The Main City watchdog, the Financial Services Authority, is understood to be examining share dealings in the regional airports group TBI after the French construction giant Vinci yesterday snapped up a 14.9 per cent stake and launched a £500m bid for the company.
TBI, which owns Luton, Belfast and Cardiff airports, admitted it first received a bid approach from Vinci at the end of July. But it still gave two of its non-executive directors permission to buy shares in the company last week and Vinci's approach was not mentioned when TBI issued a trading statement and profits warning on 3 August.
Charles Scott, chairman of the advertising group Cordiant, bought 50,000 shares at 60.5p last Thursday and a day later his fellow TBI non-executive director Timothy Simon bought 27,000 shares at the same price in the name of his wife Phillipa. If TBI accepts Vinci's 90p-a-share bid, then the two directors will make profits of £15,000 and £8,100 respectively.
A spokesman for TBI insisted all the Stock Exchange listing rules had been complied with and no director had done anything wrong. "There was initial contact from Vinci in late July and this was formally rebutted by TBI in writing. There was therefore no need to refer to the approach at the time of our trading statement. The non-executive directors also followed all the necessary procedures. They informed the executive directors of their intention to purchase shares and approval was given because there was no dialogue going on with Vinci."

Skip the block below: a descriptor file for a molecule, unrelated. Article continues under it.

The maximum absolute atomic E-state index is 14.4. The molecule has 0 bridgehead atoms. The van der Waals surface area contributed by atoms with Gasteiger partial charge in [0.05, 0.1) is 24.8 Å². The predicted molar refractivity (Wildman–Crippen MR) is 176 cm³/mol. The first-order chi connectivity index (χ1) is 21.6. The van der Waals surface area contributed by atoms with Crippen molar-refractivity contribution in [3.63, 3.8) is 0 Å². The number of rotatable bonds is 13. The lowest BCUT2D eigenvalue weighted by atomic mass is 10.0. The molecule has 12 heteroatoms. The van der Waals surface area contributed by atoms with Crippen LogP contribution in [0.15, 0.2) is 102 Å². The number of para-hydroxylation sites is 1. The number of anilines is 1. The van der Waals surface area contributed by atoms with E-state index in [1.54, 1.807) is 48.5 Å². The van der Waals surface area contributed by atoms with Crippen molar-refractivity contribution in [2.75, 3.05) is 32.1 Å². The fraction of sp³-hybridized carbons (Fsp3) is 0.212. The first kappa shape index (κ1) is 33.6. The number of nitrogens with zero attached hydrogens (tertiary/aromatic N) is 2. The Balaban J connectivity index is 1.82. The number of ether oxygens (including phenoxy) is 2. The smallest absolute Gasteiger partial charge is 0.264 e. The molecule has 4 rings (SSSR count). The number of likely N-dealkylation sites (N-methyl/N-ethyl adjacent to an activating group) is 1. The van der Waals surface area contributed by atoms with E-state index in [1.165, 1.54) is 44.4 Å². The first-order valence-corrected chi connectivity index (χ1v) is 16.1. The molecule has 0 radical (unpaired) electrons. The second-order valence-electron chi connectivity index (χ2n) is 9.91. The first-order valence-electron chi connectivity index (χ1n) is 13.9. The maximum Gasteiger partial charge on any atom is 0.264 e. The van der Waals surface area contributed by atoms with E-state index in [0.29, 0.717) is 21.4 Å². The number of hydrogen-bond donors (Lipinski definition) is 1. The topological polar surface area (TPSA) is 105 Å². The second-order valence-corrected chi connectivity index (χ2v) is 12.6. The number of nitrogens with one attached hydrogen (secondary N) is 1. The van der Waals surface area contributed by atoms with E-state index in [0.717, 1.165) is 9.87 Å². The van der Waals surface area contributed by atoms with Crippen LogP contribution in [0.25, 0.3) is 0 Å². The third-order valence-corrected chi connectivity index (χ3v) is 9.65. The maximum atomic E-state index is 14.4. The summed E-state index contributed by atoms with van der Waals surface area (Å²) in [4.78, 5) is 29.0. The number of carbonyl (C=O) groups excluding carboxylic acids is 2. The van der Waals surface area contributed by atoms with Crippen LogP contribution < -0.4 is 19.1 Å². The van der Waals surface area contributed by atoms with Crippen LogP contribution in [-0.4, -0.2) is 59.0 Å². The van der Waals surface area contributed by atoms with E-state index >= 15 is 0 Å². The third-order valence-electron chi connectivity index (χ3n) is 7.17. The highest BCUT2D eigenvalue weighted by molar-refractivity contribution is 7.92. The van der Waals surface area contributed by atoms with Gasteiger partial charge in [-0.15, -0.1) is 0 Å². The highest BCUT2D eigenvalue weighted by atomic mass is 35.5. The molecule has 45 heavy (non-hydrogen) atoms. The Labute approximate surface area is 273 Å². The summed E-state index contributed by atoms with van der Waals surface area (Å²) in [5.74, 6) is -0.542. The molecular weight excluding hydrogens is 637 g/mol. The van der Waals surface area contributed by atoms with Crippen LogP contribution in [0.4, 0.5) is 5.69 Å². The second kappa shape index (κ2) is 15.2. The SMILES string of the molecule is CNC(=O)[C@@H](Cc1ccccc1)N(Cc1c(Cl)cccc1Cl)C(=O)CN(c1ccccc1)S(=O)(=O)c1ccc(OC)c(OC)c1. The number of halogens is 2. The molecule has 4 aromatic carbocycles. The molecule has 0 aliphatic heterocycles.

The listing rules require non-executive directors to obtain the approval of the company before buying shares and also prevent them from dealing if they are in possession of unpublished price-sensitive information. Where a company has received an offer but rejected it, it does not have to make the approach public.
It is understood that the FSA regards it as too early to judge whether a breach of listing rules has taken place and is now examining all the share deals in question.
Vinci acquired its 14.9 per cent stake in TBI from Schroder Investment Management. Schroder raised its stake in TBI to just under 16.5 per cent through two large transactions, carried out on 2 August and 6 August, when it bought 1.43 million and 2 million shares respectively. Following the profit warning on 3 August, prompted by the decision of Belfast airport's biggest customer, BMI British Midland, to switch services to a rival airport, TBI shares fell by 18 per cent.
The 90p-a-share offer represents a 50 per cent premium to TBI's shares on Monday night and a 14 per cent premium to the price the day before this month's profits warning.
A spokesman for Vinci said that its management, led by chief executive Antoine Zarcharias, made a formal approach to TBI's chief executive, Keith Brooks, yesterday morning but was rebuffed. The French company then bought the 14.9 per cent stake.
Vinci, a product of the merger last year of the construction interests of Vivendi Universal and Suez Lyonnais des Eaux, is the world's biggest construction group but it also has 26 airport concessions around the world. Its UK interests include Norwest Holst and the roads contractor Ringway. It also owns the UK's third-largest car park operator Vinci Park and operates the two Severn crossings.
TBI gained control of Luton airport, where the biggest operator is easyJet, from Barclays in a £58m deal in May.